Alan Houseman:
Describe some of the struggles you’ve had with IOLTA funding, particularly in the last five or six years and how the foundation has responded to that.

Richard Tate:
Well, the struggles have by no means been limited to last five or six years. When I started in ’93 we handed out that year $9.3 million in grants and that was $9.3 million that was realized almost exclusively from interest on lawyers’ trust accounts. IOLTA, the pure IOLTA program. It was the pure IOLTA program that was functioning without the benefit of a feature that later became known as the comparability program. So at that point in time, IOLTA funds were yielding over $9 million for grants in Texas. Still far too little, but $9 million, nevertheless. Well, in 1995, grants dropped to about right at $7 million. By 1998 they were down to $3 million. That’s pure IOLTA revenue.

Richard Tate:
Obviously you see the decline there alone, all fostered by just a declining federal funds rate, declining prime rate, declining interest rates in general. That yielded the just mathematical challenge in and of itself. That combined with an ever increasing poverty population in Texas just made the challenge all the more difficult and important. Then in 1994, our IOLTA funds dropped about $2 million. We were sued by the Washington Legal Foundation in federal court challenging the constitutionality of the IOLTA program as a taking without just compensation.

Richard Tate:
That case wound its way through the federal courts for nine years. It went to the Supreme Court of the United States twice, was ultimately decided in connection with or in conjunction with, a case at the Washington Legal Foundation also filed against the Legal Foundation of Washington, which was the Washington IOLTA program. Because of the mechanics of the Supreme Court docket, their case was argued before our case was argued and to our good fortune, the Legal Foundation of Washington or the Washington IOLTA program prevailed. Thus we prevailed. After a nine year journey through the courts, IOLTA was held to be constitutional. That was nine years of a challenge in and of itself. That combined with just declining interest rates made the job of Betty’s predecessor very difficult as they went to work every morning. Ttt made our job very difficult as we met and tried to address the problems in Texas.

Richard Tate:
Under the leadership of Frank Newton, who was the second chair of the foundation, we approached the ’95 legislature and we began to float the idea of trying to engender the interest of the legislature in providing some help to us. We did not get what we wanted out of the ’95 legislature, but fortunately in 1997, we had engendered enough interest and had begun to educate legislators. In 1997 what was called the Basic Civil Legal Services Program was approved by what had become a very attuned Texas legislature, and we’ve been indebted to the legislature for their demonstrated commitment to access to justice and the increasing commitment that they’ve shown over the years. With the Basic Civil Legal Services Program, which was essentially a filing fee add-on program. Various fees were charged at the various levels of courts throughout the state, collected, remitted to the comptroller, and allocated to us.

Richard Tate:
We were able to begin to replace some of those funds that we had lost from interest rates, but only some. I mean we were down from $9 million to I think at one point we held our breath and were just above $3 million in IOLTA funds. The BCLS program came in and began to restore some of those funds to us, but nowhere near where we had been. Also keep in mind that we had an ever increasing poverty population in Texas.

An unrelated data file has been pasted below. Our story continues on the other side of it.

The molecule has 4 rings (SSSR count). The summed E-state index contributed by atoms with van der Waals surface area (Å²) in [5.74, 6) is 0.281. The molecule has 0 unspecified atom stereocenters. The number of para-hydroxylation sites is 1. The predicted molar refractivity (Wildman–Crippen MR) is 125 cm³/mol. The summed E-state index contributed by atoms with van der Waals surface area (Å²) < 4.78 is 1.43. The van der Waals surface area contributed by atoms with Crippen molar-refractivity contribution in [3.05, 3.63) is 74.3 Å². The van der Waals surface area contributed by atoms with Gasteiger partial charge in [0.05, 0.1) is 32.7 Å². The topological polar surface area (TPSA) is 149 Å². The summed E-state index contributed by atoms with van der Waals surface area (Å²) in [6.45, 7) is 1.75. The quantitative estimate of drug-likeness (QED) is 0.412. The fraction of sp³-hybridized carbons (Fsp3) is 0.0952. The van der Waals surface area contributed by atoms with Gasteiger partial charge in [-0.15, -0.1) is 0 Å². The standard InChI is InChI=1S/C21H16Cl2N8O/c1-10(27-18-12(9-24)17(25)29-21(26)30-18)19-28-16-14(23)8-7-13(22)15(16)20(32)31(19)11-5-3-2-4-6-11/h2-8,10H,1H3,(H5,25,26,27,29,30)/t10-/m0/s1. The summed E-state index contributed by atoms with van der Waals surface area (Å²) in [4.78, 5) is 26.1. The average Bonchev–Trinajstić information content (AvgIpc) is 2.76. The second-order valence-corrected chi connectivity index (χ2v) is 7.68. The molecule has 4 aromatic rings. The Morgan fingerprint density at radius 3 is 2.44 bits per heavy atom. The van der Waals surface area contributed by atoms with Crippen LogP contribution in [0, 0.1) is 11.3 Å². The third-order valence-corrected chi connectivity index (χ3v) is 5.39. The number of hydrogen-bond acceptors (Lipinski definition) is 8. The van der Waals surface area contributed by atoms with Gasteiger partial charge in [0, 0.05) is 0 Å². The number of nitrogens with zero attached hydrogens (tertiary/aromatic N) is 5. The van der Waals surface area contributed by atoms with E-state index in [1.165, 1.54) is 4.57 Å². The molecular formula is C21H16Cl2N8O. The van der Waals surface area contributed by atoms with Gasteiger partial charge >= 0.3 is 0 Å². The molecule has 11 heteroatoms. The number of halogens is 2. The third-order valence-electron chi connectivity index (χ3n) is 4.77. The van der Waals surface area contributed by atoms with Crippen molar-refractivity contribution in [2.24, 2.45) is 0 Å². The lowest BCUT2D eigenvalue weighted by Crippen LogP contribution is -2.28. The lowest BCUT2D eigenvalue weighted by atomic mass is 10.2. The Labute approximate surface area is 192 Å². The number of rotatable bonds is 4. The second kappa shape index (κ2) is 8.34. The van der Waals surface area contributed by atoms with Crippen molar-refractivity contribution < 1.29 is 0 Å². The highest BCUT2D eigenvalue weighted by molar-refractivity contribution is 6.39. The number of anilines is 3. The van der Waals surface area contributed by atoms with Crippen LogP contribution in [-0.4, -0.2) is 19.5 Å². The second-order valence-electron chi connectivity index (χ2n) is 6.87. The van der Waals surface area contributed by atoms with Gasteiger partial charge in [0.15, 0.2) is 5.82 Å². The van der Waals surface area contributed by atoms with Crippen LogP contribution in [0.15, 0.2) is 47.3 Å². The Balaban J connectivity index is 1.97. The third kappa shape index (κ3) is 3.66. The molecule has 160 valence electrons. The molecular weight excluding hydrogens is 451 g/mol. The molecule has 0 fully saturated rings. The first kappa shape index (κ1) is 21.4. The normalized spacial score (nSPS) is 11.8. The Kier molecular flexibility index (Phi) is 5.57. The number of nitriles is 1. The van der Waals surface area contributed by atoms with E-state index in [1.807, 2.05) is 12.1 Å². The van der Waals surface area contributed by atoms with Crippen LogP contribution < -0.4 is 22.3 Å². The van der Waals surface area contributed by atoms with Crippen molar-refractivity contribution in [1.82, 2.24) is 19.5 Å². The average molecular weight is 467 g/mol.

Richard Tate:
I think along about 2005 — I’ve got a little time table here because sometimes these dates get a little mixed up in my mind — we went to the Supreme Court with the suggestion that we institute in Texas what was called a Comparability Program. I may have my date off a year one way or the other. We approached the court with the idea that the court encourage Texas law firms and Texas lawyers to deposit their IOLTA funds into banks that were willing to pay a comparable rate. A comparable rate was just simply saying, pay us the same thing you pay a business deposit, which is similarly deposited overnight or short term. In other words, we’re not asking for more favorable treatment than anybody else. We’re just asking for comparable treatment.

Richard Tate:
The Texas Supreme Court under then Chief Justice Jefferson adopted comparability, passed a resolution encouraging Texas law firms to do so. With the incredible work, day and night, of Betty Torres in contacting all the banks and encouraging the banks to get on board, the comparability program was an enormous success and promised to yield in excess of $20 million in IOLTA to funds. Again, it was just simply pay us what you pay a business deposit of the same amount for the same length of time. That came in the 2006-2007 time frame I believe. Unfortunately, just as we got into it, interest rates cratered at the federal level and we only enjoyed comparability for about one year, maybe a year and a half. Then we were faced with a situation wherein instead of enjoying a comparable rate of slightly over 5% on our deposits, we were looking at, if we were lucky, between 0.25 and 0.5 percent, basically a quarter of a percent interest.

Richard Tate:
So again we were in a significant crisis mode. It was at that time that the Supreme Court of Texas took a bold and admirable leadership role with the legislature. Through the good work of the Supreme Court and some very, very interested members of the Texas Senate, we were able to achieve what no one believed we could achieve and what IOLTA programs from around the country are still in awe of. We were able to achieve an appropriation of general revenue to replace the funds that had been lost by the collapse of the federal interest rate. Again, we are indebted to the Texas legislature for recognizing the need, acknowledging the need, and realizing, in the words of Chief Justices Jefferson and Heck, that the issue that we were facing was not a Democrat issue. It was not a Republican issue. It was a justice issue.